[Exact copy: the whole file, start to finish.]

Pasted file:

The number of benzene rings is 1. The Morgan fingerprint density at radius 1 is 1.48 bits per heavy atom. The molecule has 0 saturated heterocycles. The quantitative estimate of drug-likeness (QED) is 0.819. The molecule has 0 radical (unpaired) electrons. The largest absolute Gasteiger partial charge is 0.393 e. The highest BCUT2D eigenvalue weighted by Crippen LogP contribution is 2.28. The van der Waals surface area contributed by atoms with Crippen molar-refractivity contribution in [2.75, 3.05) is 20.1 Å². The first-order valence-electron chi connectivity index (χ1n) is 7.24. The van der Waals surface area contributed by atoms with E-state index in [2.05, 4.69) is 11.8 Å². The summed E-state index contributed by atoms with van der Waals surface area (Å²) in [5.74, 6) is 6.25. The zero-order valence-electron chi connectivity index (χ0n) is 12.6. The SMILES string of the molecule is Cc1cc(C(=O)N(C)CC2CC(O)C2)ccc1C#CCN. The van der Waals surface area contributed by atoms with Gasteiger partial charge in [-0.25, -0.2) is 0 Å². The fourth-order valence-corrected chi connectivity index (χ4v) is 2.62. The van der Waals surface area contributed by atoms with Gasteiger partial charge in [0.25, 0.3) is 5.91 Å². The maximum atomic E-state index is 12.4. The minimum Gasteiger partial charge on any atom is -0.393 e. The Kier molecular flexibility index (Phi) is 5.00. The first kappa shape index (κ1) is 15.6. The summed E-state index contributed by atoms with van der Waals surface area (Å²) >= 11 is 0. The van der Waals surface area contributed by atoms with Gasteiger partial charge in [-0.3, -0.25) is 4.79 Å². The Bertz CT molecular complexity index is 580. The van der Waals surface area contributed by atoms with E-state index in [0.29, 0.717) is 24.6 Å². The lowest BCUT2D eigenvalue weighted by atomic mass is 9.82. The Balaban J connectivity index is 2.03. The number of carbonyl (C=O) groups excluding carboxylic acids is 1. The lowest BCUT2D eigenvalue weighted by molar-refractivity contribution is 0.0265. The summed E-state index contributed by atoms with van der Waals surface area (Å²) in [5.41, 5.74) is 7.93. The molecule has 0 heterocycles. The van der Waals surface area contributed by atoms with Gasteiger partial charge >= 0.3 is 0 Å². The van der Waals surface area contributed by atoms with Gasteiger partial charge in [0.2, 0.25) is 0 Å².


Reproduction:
The number of benzene rings is 1. The Morgan fingerprint density at radius 1 is 1.48 bits per heavy atom. The molecule has 0 saturated heterocycles. The quantitative estimate of drug-likeness (QED) is 0.819. The molecule has 0 radical (unpaired) electrons. The largest absolute Gasteiger partial charge is 0.393 e. The highest BCUT2D eigenvalue weighted by Crippen LogP contribution is 2.28. The van der Waals surface area contributed by atoms with Crippen molar-refractivity contribution in [2.75, 3.05) is 20.1 Å². The first-order valence-electron chi connectivity index (χ1n) is 7.24. The van der Waals surface area contributed by atoms with E-state index in [2.05, 4.69) is 11.8 Å². The summed E-state index contributed by atoms with van der Waals surface area (Å²) in [5.74, 6) is 6.25. The zero-order valence-electron chi connectivity index (χ0n) is 12.6. The SMILES string of the molecule is Cc1cc(C(=O)N(C)CC2CC(O)C2)ccc1C#CCN. The van der Waals surface area contributed by atoms with Gasteiger partial charge in [-0.25, -0.2) is 0 Å². The fourth-order valence-corrected chi connectivity index (χ4v) is 2.62. The van der Waals surface area contributed by atoms with Gasteiger partial charge in [0.25, 0.3) is 5.91 Å². The maximum atomic E-state index is 12.4. The minimum Gasteiger partial charge on any atom is -0.393 e. The Kier molecular flexibility index (Phi) is 5.00. The first kappa shape index (κ1) is 15.6. The summed E-state index contributed by atoms with van der Waals surface area (Å²) >= 11 is 0. The van der Waals surface area contributed by atoms with Gasteiger partial charge in [-0.3, -0.25) is 4.79 Å². The Bertz CT molecular complexity index is 580. The van der Waals surface area contributed by atoms with E-state index in [0.29, 0.717) is 24.6 Å². The lowest BCUT2D eigenvalue weighted by atomic mass is 9.82. The Balaban J connectivity index is 2.03. The number of carbonyl (C=O) groups excluding carboxylic acids is 1. The lowest BCUT2D eigenvalue weighted by molar-refractivity contribution is 0.0265. The summed E-state index contributed by atoms with van der Waals surface area (Å²) in [5.41, 5.74) is 7.93. The molecule has 0 heterocycles. The van der Waals surface area contributed by atoms with Gasteiger partial charge >= 0.3 is 0 Å². The van der Waals surface area contributed by atoms with Gasteiger partial charge in [0.2, 0.25) is 0 Å².